How Do I Care for My Orchid After the Blooms Die?
If well cared for, an orchid can live for centuries, but orchids are famously finicky. If you want your orchid to live up to its potential, you will have to care for it diligently--and not just when it is blooming. Orchids are doted on when they are blooming and beautiful, but they are often pushed to the side when between blossoms. However, orchids need just as much care when not looking their best. If your orchid is healthy, proper after-bloom care may result in another, bonus round of blooms.
"Dead head" or prune any stems with dead flowers on healthy orchids. Use a pair of sharp pruning shears to cut off the stem just below the lowest bloom and just above the nearest node (the joint or swollen area on the stem that produces new flowers). If your orchid is healthy, this may stimulate it to produce new blooms from the node.
Cut back the spent stems of small (with leaves only 3 to 4 inches long), young (orchids that have bloomed for the first time) or thin, wilted orchids. Use a pair of pruning shears to cut the stem back as close to its base as possible without cutting any of the leaves. This will prevent the plant from re-flowering on that stem, which takes energy that it may not have. The orchid will flower again in a year or so when it grows a new stem.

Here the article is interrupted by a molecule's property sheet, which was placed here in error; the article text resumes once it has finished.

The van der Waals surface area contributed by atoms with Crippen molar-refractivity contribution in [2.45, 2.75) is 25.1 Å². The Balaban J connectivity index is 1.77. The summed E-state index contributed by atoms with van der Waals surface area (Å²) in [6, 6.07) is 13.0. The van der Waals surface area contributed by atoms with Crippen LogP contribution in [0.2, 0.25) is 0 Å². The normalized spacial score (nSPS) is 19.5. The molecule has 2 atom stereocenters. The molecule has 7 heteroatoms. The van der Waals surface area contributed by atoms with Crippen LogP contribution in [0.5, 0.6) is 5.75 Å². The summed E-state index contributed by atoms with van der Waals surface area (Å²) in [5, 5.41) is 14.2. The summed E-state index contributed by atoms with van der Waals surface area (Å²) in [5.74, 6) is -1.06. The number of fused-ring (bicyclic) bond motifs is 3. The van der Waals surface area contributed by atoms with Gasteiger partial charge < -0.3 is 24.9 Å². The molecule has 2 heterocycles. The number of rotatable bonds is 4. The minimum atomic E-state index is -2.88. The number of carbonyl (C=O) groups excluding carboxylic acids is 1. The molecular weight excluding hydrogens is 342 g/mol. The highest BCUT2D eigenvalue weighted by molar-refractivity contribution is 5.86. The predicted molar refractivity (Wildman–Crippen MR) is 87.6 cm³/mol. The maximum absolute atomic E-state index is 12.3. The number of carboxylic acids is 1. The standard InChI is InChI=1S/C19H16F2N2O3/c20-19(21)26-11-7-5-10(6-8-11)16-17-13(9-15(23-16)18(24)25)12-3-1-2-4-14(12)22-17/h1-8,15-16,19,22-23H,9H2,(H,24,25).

Water, mist and fertilize your orchid as usual. Even though it is not flowering, it has the same nutritional needs.
Orchid Leaf Care
Wipe down your orchid leaves often with a soft cloth or cotton swab. This removes dust that may attract common insect pests such as mites or scale. Orchids need bright but indirect sunlight. Watch the tips of the leaves: If they start to dry up and shrivel, it means that you are giving your orchid too much food, according to the University of Hawai‘i College of Tropical Agriculture. Apply the fertilizer once a month according to the directions on the package as per the size and age of your plant. Monitor the leaves carefully for signs of insect pests. Scale are small, white insects that usually attach to the undersides of the leaves. A cotton swab dipped in isopropyl alcohol can be used to dislodge small amounts of insect pests.
If the stem on a healthy orchid is brown and wilted, it will not re-flower. Cut it off in the manner described in step 2.
- If the stem on a healthy orchid is brown and wilted, it will not re-flower. Cut it off in the manner described in step 2.
- Pruning shears
- Beautiful Orchids: Frequently Asked Questions
- Wickford Orchids: What to do after an orchid blooms
- St. Augustine Orchid Society: Orchid Diseases
- St. Augustine Orchid Society: Orchid Pests
- Clemson Cooperative Extension: Orchid
- University of Hawai‘i - College of Tropical Agriculture and Human Resources: Orchid Care for the Novice--An Orchid's Perspective
- Beautiful Orchids: Orchid Care Tips -- Watering Your Orchid